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>JN
>Israel Faxx
>PD Dec. 5, 1996, Vol. 4, No. 220

World Jewish Congress Releases Document on Nazi Funds

The Nazis secretly sent more than $1 billion to Argentine banks, insurance companies, and commercial firms one month before World War II ended. A declassified communique dated April 1945 from the U.S. Embassy in Buenos Aires to the secretary of state said the figure was based on "financial reports and conjecture" because the embassy "did not have contact with Argentine authorities who might assist." The document was released by the World Jewish Congress, whose researchers have been searching U.S. archives to trace Nazi funds.


Israel Admits to a Commando Squad

By Al Pessin (VOA-Jerusalem)

Israel's military has acknowledged for the first time that it operates a commando squad in southern Lebanon. The unit was established two years ago to fight the Hizbullah terrorists on their own terms -- through small-scale guerrilla-type operations.

There was no indication of why the unit's existence was confirmed now. But Israel's northern commander, Gen. Amiram Levine, said he wanted to dispel the notion published in some foreign newspapers that the unit is an assassination squad aimed at Hizbullah leaders. Hizbullah is fighting Israel's occupation of the area, and sometimes launches attacks into northern Israel.

Levine says the commandos are specially trained to operate in rough terrain and in populated areas, which are believed to include areas beyond the Israeli-occupied zone.

In May, Levine acknowledged that a then-unidentified Israeli unit became stranded while on a mission during Israel's southern Lebanon offensive, and its call for artillery support resulted in the shelling of a UN post packed with refugees. At least 91 people died in the shelling.

The formerly secret unit is called "Egoz" -- Hebrew for walnut. Levine says two of its members have died since the unit was created. Foreign news reports attribute dozens of Hizbullah deaths to Egoz operations.

National Unity Government in Works?

By Al Pessin (VOA-Jerusalem)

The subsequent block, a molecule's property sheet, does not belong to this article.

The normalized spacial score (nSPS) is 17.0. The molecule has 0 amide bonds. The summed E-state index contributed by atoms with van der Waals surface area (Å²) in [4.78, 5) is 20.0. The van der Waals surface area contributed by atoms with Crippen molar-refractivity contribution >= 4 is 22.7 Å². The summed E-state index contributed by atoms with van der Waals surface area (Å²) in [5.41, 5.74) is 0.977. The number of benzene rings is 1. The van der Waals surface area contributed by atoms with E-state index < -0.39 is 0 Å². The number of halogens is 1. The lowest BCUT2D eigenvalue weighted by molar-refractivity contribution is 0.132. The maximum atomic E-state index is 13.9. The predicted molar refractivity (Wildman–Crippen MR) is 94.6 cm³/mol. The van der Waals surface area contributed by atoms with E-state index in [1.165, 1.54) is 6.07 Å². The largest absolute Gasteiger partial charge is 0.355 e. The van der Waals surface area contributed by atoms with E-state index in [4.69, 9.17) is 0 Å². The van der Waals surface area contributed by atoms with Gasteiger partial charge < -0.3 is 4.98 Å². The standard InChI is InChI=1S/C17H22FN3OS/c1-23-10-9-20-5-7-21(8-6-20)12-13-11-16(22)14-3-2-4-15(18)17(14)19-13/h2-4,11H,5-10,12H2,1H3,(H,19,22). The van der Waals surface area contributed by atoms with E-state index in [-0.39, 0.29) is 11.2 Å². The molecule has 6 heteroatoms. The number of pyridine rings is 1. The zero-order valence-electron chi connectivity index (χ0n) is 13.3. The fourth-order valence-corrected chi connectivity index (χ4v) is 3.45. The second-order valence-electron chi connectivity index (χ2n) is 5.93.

Israeli politicians and commentators are talking more and more about the possibility of forming a national unity government -- bringing mainstream rivals, Labor and Likud, together in order to freeze out more ideological groups on both sides of the political spectrum and move the peace process forward. But for all the interest, the idea also has many built-in difficulties.

It seems far-fetched -- the sometimes bitter political enemies Prime Minister Benjamin Netanyahu and former Prime Minister Shimon Peres sitting side-by-side at the head of a government, pursuing an amalgam of their policies. But the idea is getting considerable attention in Israel these days, and it is believed to be the reason why Peres is resisting retirement.

Labor and Likud have different views on the two main issues facing the country -- the peace process and economic policy. Labor favors compromise with the Palestinians and Syria, and a big-government approach to economics. The Likud wants to give much less to the Palestinians and Syria, and is working to privatize more of the economy and cut the government budget.

But supporters of the national unity government idea say political realities might force the two parties to work together. For Labor, the relevant factor is the prospect of four years out of power during which the peace process it nurtured might suffer serious setbacks. For Likud, the motivations might include shedding the constraints of a six-party, largely right-wing coalition and avoiding the political backlash from an economic slow-down that some fear could result from delays in the peace process.

Both Netanyahu and Peres have said they are open to the idea of working together under the right circumstances. Some other senior members of both of their parties agree. But some analysts say there is just not enough potential common ground, particularly on the peace process, for them to be able to work together. Defense Minister Yitzhak Mordechai told Israel Radio this week there could be a national unity government sometime, but he does not expect one to be formed soon.

Palestinian Jailer Kills Prisoner

By Al Pessin (VOA-Jerusalem)

A Palestinian prison guard has shot and killed a prisoner being held in a jail in autonomous Jericho. The incident comes two-days after the international human rights group "Amnesty International" criticized the Palestinian Authority for its treatment of prisoners.

According to the Palestinian Security Services and the prisoner's family, the man got into a dispute with a guard, which escalated into a fistfight, and then the guard pulled a gun and shot him. The chief of the Palestinian police in the West Bank says the guard has been arrested and will be prosecuted.

The police initially claimed the prisoner was shot while trying to escape. The prisoner, Rashid Fityani, 25, had been held for nearly two-years without trial for allegedly working with Israeli operatives in the murder of a Hamas activist. His lawyer says he was tortured while in prison.


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